I selected the image of Scotland cityscape for my twenty-minute sprint this month. I hope you enjoy the beginning of this idea.
This Is Not Our Basement:
Michael made his way down the stairs into the basement to investigate the weird noises. His roommate must have left one of her weird experiments running, because the combination of bubbling noises and sharp knocking sounds made no sense and wasn’t rhythmic enough to be music.
The light was still on, but she’d put up a red filter so it didn’t do more than make sure he didn’t trip on the stairs. He didn’t see her as he reached the bottom, but that didn’t always mean anything.
“Claire?” he called out, hoping she was there and would answer him.
Michael walked further into the room, checking to make sure there wasn’t anything strewn across the floor. All he saw were faint markings, like she’d been drawing on the floor with chalk.
“Claire?” he called again. “If you’re down here, let me know.”
Michael kept walking toward the back of the room. There were two rooms, so she might have been in the other one with the door closed and not hear him.
When he reached the center of the room, right under the red light, his foot hit something less than solid.
“What the…” he started. Before he could even finish the sentence, he was pulled forward and the light went out as wind rushed up around him. He couldn’t tell if he was falling, or if a wind was coming up from the floor.
His foot hit solid ground again and he stumbled as the sudden light nearly blinded him.
Michael took two steps and then finished his sentence.
He as standing on a path leading down a hill toward a city. A European city by the look of it. He looked behind himself to find more hill, and beyond that more city.
“Claire?” he said softly.
“Michael?” she asked, popping up from the grass beside the path.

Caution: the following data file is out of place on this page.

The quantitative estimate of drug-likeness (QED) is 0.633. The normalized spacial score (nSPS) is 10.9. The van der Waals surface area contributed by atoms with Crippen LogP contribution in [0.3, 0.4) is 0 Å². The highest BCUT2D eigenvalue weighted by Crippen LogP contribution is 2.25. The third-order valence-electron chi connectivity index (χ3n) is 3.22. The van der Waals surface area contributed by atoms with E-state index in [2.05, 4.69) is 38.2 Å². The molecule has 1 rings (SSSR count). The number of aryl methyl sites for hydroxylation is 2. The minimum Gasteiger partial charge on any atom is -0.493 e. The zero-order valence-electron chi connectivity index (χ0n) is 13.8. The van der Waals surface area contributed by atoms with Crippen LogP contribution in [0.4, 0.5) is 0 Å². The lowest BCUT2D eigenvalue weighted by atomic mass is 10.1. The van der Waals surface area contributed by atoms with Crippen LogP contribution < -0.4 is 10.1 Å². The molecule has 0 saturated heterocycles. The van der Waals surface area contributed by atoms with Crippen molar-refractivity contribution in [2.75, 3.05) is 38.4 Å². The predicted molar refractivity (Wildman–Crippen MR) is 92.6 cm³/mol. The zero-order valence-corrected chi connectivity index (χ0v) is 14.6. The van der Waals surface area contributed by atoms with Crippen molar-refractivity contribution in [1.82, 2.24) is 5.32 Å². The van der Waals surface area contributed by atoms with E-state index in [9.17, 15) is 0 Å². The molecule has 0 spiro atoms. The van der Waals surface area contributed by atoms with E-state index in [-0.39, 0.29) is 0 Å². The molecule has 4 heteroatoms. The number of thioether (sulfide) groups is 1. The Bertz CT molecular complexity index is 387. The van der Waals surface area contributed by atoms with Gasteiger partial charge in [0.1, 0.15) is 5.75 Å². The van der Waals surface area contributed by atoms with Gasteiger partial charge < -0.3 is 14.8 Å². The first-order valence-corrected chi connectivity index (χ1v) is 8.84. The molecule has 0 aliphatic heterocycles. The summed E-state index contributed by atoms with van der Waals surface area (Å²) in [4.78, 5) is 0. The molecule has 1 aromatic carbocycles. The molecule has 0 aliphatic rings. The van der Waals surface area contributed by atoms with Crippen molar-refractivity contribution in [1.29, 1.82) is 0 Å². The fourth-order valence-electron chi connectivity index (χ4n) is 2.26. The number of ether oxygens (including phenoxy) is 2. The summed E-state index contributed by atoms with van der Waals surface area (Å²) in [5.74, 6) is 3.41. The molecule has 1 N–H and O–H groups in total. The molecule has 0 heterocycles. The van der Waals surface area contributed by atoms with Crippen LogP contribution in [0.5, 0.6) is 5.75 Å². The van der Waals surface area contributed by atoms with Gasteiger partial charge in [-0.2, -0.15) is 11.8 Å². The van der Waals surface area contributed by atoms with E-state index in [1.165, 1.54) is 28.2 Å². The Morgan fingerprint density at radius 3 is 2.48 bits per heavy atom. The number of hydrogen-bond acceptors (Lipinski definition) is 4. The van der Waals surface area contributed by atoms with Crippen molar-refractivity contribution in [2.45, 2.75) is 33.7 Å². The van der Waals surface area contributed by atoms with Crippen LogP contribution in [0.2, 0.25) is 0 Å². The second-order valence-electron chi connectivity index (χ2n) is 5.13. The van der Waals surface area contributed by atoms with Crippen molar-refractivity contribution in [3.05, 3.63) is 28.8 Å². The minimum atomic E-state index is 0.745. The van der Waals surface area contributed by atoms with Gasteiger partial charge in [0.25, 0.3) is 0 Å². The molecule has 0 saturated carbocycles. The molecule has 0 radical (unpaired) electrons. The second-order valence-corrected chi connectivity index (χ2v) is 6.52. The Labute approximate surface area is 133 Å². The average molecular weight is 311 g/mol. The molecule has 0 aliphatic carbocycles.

“This is not our basement,” Michael said.
“I told you not to come down without asking,” Claire said, hurrying to his side. “You aren’t hurt are you?” She actually grabbed his hand so she could take his pulse.
“Confused, but not hurt,” Michael said. “Where are we?”
“Dundee, Scotland,” Clair said. “I was testing out a portal. You at least answered the question of whether it stays open after someone goes through it.”
“How do we get home?” he asked.
“Same way we got here,” Clair said. “It’s a two-way portal. You just have to back into it.”
“So I just walk backward?” Michael asked.
“That should do it,” Claire said. “Let me get clear first,” she added before hurrying off the path.
Michael took two steps backward, then another two. “You sure about this?” he asked as he took two more steps backward.
“That’s not good,” Claire said. “It should have worked. Let me try.”
Michael stepped off the path and Clair started in front of him and walked backward several steps.
“It’s not there,” Claire said. “That is not good.”
“So you’ve said,” Michael replied dryly.
“It means we have to find another way home,” Claire said. “It was supposed to be a one use portal, which I thought meant in one way, out the other and it closes until that person goes back the other way. Apparently that means open, go through once, go back through once, and it closes. And it doesn’t distinguish direction, so when you came through, it closed.”
“This is what I get for trying to pay the rent on time,” Michael said, sitting down in the grass.
“I thought I gave you the rent,” Claire said.
“You gave me June rent,” Michael said. “It’s the first of July. July rent is due in four days.”
“Oh, damn, sorry,” Claire said, biting her lip. “I’ll figure out how to get us home by then. Or at least get a check cut.”
“Why are you not freaking out?” Michael asked.
“I specialize in magic, this isn’t that big a deal,” Claire replied.
“And we’re in another country without any papers or permissions,” Michael pointed out.
“At least they speak English,” Claire countered. “Much easier not to get noticed this way.”
If I realized you were this much of an optimist I might not have let you move in,” Michael groused. “So what’s the plan, and how can I help?”
“The plan is to find some supplies and open a portal home,” Claire said. “If you have any cash, or your cell phone on you that would be helpful. I have my phone but no cash.”
Michael started pulling things out of his pockets. He had his phone, three receipts from yesterday, eighty-five cents in change, and his wallet which revealed four dollars and one emergency check.
“That is not going to get us home, but we can at least write the check and get that home,” Claire said. “I can transport it directly into the rent box, so they won’t hit us with late fees.”
“But it will overdraft my account and charge me a ton of money.”
“I swear to pay you back for all of that, plus interest, and an apology gift for you ending up here with me.”